- Perfect Paperback: 278 pages
- Publisher: Hastings Press; 2nd edition (1 Nov. 2007)
- Language: English
- ISBN-10: 1904109179
- ISBN-13: 978-1904109174
- Product Dimensions: 13 x 1.5 x 20 cm
- Average Customer Review: 3.8 out of 5 stars See all reviews (11 customer reviews)
- Amazon Bestsellers Rank: 139,856 in Books (See Top 100 in Books)
Smoke Gets in Your Eyes (An Inspector Vignoles Mystery) Perfect Paperback – Unabridged, 1 Nov 2007
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More About the Author
Violet McIntyre has a decision to make. Her mother and younger sister depend on Violet making this the correct choice, but she could never have forseen just how bad it would prove to be. Soon Violet's life is curiously linked to an investigation that Detective Inspector Charles Vignoles of the L.N.E.R Detective Department is pursuing. Vignoles thinks he's making good progress, but when two young railway cleaners at Woodford Halse locomotive depot make a startling discovery, everything spirals out of control, becoming ever deadlier by the hour. D.I. Vignoles struggles to understand the worsening situation, and like the smoke from the grimy locomotives that gets in his eyes, his judgment becomes clouded. But he cannot afford to make a mistake - a woman's life depends upon it.Set in 1946 during the austere gloom of post-war Britain, this is a gripping and atmospheric murder mystery, laced throughout by the atmosphere of the old Great Central Railway and the swing beat of the music of the time.
From the Author
A crime mystery set in the 1940's. The first in a planned series.
Based along the now closed Great Central Railway line, in the days of the London & North Eastern Railway ownership. Much of the action centres around Woodford Halse, Charwelton and Leicester Central.
Lots of steam locomotives, human interest and action!
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Top Customer Reviews
Behind the main story strands, state nationalisation and emerging equal rights issues colour the palette - but the author gives this a gentle sepia wash rather than the usual full-on treatment. And his messages are, in many ways, all the more powerful for it.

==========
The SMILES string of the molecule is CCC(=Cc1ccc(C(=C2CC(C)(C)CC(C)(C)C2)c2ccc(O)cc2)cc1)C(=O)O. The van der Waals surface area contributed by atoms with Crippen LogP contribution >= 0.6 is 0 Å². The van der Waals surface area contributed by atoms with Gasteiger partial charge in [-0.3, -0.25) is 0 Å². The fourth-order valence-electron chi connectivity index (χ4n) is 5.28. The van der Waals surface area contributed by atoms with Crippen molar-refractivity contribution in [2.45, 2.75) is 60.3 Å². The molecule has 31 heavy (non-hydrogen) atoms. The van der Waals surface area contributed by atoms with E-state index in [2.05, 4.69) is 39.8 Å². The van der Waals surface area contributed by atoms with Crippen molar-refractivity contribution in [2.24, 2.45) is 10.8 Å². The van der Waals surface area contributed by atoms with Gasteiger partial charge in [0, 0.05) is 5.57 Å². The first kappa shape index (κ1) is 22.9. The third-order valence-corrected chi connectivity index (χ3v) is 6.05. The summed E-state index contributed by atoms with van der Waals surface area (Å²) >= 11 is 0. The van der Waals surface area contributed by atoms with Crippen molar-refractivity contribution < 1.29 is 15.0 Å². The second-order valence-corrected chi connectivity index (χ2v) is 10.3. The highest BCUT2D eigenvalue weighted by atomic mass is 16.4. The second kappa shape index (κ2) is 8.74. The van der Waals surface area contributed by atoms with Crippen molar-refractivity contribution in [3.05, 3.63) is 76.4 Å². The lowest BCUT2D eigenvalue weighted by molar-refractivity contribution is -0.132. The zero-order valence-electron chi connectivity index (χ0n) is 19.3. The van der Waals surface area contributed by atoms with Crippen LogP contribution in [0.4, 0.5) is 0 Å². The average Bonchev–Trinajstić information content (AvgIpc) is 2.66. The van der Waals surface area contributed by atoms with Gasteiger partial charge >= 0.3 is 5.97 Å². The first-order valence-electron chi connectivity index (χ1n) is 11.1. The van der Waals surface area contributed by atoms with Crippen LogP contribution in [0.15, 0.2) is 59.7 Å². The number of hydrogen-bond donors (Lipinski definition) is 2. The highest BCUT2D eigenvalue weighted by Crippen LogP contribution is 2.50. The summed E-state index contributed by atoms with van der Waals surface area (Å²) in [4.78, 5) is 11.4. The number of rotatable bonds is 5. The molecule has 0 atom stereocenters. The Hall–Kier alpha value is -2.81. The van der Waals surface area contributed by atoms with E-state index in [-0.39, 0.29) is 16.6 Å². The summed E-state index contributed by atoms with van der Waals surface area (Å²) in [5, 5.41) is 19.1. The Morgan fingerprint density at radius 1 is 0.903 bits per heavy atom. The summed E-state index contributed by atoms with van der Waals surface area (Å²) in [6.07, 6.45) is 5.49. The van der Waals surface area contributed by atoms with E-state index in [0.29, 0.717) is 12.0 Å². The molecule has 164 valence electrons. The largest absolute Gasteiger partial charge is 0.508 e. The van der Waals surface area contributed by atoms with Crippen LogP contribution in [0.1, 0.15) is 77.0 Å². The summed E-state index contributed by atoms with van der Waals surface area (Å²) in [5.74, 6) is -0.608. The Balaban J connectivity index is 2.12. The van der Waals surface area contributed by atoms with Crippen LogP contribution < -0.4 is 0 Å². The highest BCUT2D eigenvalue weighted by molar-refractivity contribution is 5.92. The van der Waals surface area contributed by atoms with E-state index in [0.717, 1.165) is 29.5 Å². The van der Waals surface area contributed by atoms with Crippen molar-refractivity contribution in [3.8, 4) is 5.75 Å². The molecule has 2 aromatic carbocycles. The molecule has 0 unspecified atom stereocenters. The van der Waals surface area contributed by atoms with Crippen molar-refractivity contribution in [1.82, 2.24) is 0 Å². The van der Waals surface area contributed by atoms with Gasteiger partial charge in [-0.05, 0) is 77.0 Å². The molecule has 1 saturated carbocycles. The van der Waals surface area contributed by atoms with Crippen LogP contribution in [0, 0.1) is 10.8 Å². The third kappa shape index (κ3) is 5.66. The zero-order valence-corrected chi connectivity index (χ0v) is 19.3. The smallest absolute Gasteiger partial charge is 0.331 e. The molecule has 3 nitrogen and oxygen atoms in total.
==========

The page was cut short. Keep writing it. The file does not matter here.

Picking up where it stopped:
The author paints a picture of how this could have been a time for revolution, with shortages of everything, except for potential victims of loan sharks, counterfeiters and small-time criminals. How the 'good guys' deal with the threats posed a sinister, burgeoning underworld, growing in the heart of their community and infecting the creaking instruments of the state is the real point of interest in this novel. And the ways in which the various issues raised by the author are resolved are ultimately very satisfying.
All in all, just like the railway system described in 'Smoke Gets In Your Eyes', you get the sense that, in post-war rural England, 'whistle while you work' and 'make do and mend' attitudes were formidable weapons in the war against, on the one hand, societal change and, on the other, gangsters, spivs and kidnappers.
A thoroughly enjoyable read.
Most Recent Customer Reviews
Well, where to begin - there are multiple anachronisms, not to mention an inordinate number of typos. Read morePublished on 29 July 2013 by S. Carr
As a railway enthusiast I found the detail of the trains and locations very real, being able to pick in my head a mental picture of the locations from photpgraphs I have seen in... Read morePublished on 14 April 2012 by Robin
OK so I'm only half way through but I find myself shouting at every page "don't do that". As an avid reader of Edward Marston and Andrew Martin I was looking forward to a similar... Read morePublished on 25 July 2011 by R. Scrivener
This was quite an entertaining plot; although unbelievable in places it is probably no more so than a host of other crime mysteries. Read morePublished on 26 April 2011 by C. B. Tomkinson